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Gamma Ray Spectroscopy



A gamma-ray will interact with its medium in one of three different ways: photoelectric absorption, Compton scattering, and pair production. These different interactions change their probability of occurring depending on the energy of the gamma-ray and the atomic number of the material.

Photoelectric Absorption

In the photoelectric absorption, the incident photon disappears and a photoelectron is produced from one of the electron shells of the absorber. The kinetic energy that this electron carries off is Ee− = h − Eb, where Eb is the binding energy of the liberated electron in its original shell. This empty spot in the electron shell is quickly filled by electron rearrange-ment. This process causes the binding energy, Eb, to be liberated as well. This energy is liberated in the form of a characteristic X-ray or an Auger electron.

The photoelectric absorption interaction is the ideal interaction for gamma-ray spectroscopy. The photoelectron carries away most of the gamma-ray energy and then an X-ray or Auger electron carries away the remaining kinetic energy. Assuming an ideal detector, the sum of these energies will equal the energy of the original gamma-ray.

This is desired for gamma-ray spectroscopy because we are interested in knowing the energies of the various gamma-rays that are emitted by a source. In Figure 3.3, we see what the ideal photopeak created by mono-energetic gamma-rays of a single energy looks like.

Compton Scattering

The Compton scattering interaction is the scattering of a gamma-ray off of a free or unbound electron, thus creating a scattered gamma-ray photon and a recoil electron. The energy of the incoming photon is divided between the scattered photon and the recoil nucleus by a relationship that is dependent on the scattering angle. There are two extreme cases dictated by this equation: When  = 0, the scattered photon retains all of its energy and the recoil electron gains no energy. When  = , the incident gamma-ray is backscattered and the recoil electron moves along the direction of incidence. This case is the case with the maximum energy transfer between the incoming gamma-ray and the electron.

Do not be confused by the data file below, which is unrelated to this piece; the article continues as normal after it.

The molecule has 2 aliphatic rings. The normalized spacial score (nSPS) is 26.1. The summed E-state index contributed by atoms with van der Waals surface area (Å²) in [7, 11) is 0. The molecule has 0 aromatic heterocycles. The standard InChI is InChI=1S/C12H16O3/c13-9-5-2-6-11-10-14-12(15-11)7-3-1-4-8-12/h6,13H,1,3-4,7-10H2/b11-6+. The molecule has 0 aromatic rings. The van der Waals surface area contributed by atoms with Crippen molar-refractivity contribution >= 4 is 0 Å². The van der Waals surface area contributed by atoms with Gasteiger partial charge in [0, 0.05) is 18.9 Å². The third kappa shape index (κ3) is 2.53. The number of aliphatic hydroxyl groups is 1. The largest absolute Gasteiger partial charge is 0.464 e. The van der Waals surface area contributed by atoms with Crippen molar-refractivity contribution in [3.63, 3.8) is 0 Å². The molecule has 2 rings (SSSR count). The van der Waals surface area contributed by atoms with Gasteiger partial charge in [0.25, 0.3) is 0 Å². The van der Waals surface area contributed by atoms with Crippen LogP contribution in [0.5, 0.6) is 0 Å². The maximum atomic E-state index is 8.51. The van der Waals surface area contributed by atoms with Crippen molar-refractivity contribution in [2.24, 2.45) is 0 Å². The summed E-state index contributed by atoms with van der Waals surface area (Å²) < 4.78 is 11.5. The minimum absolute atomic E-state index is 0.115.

In the detector, all scattering angles from 0 to  will occur. Because of this, a continuum of energies can be transferred to the electron. This energy has a range from 0 all the way to the maximum.

Pair Production

Pair production is a gamma-ray that turns into an electron-positron pair. This occurs when the gamma-ray is in the intense electric field near the nuclei of the absorbing material. There is a minimum amount of gamma-ray energy that is required for this process to take place.



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